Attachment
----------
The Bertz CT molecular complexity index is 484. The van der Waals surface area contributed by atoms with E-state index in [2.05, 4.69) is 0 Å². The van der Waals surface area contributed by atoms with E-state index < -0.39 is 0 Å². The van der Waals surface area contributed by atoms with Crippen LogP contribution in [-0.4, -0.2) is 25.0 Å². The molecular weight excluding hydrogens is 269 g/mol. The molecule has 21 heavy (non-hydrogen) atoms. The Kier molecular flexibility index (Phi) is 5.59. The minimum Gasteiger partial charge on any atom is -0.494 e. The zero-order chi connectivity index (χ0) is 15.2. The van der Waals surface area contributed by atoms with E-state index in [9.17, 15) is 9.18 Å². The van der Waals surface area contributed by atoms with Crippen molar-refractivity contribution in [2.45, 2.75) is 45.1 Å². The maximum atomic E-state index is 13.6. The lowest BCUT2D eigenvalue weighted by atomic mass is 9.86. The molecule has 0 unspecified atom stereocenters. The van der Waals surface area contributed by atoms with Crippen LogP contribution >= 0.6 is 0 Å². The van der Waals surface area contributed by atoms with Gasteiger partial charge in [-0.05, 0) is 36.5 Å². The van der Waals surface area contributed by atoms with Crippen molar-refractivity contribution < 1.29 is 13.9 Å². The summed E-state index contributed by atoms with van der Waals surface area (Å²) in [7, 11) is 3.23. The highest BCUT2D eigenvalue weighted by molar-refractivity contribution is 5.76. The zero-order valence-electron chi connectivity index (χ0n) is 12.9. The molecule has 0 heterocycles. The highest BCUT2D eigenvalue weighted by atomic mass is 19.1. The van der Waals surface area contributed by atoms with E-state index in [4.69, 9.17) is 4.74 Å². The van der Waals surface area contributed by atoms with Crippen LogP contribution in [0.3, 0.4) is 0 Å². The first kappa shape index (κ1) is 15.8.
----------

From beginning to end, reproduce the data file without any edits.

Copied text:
The Bertz CT molecular complexity index is 484. The van der Waals surface area contributed by atoms with E-state index in [2.05, 4.69) is 0 Å². The van der Waals surface area contributed by atoms with E-state index < -0.39 is 0 Å². The van der Waals surface area contributed by atoms with Crippen LogP contribution in [-0.4, -0.2) is 25.0 Å². The molecular weight excluding hydrogens is 269 g/mol. The molecule has 21 heavy (non-hydrogen) atoms. The Kier molecular flexibility index (Phi) is 5.59. The minimum Gasteiger partial charge on any atom is -0.494 e. The zero-order chi connectivity index (χ0) is 15.2. The van der Waals surface area contributed by atoms with E-state index in [9.17, 15) is 9.18 Å². The van der Waals surface area contributed by atoms with Crippen molar-refractivity contribution in [2.45, 2.75) is 45.1 Å². The maximum atomic E-state index is 13.6. The lowest BCUT2D eigenvalue weighted by atomic mass is 9.86. The molecule has 0 unspecified atom stereocenters. The van der Waals surface area contributed by atoms with Crippen LogP contribution >= 0.6 is 0 Å². The van der Waals surface area contributed by atoms with Gasteiger partial charge in [-0.05, 0) is 36.5 Å². The van der Waals surface area contributed by atoms with Crippen molar-refractivity contribution < 1.29 is 13.9 Å². The summed E-state index contributed by atoms with van der Waals surface area (Å²) in [7, 11) is 3.23. The highest BCUT2D eigenvalue weighted by molar-refractivity contribution is 5.76. The zero-order valence-electron chi connectivity index (χ0n) is 12.9. The molecule has 0 heterocycles. The highest BCUT2D eigenvalue weighted by atomic mass is 19.1. The van der Waals surface area contributed by atoms with E-state index in [4.69, 9.17) is 4.74 Å². The van der Waals surface area contributed by atoms with Crippen LogP contribution in [0.3, 0.4) is 0 Å². The first kappa shape index (κ1) is 15.8.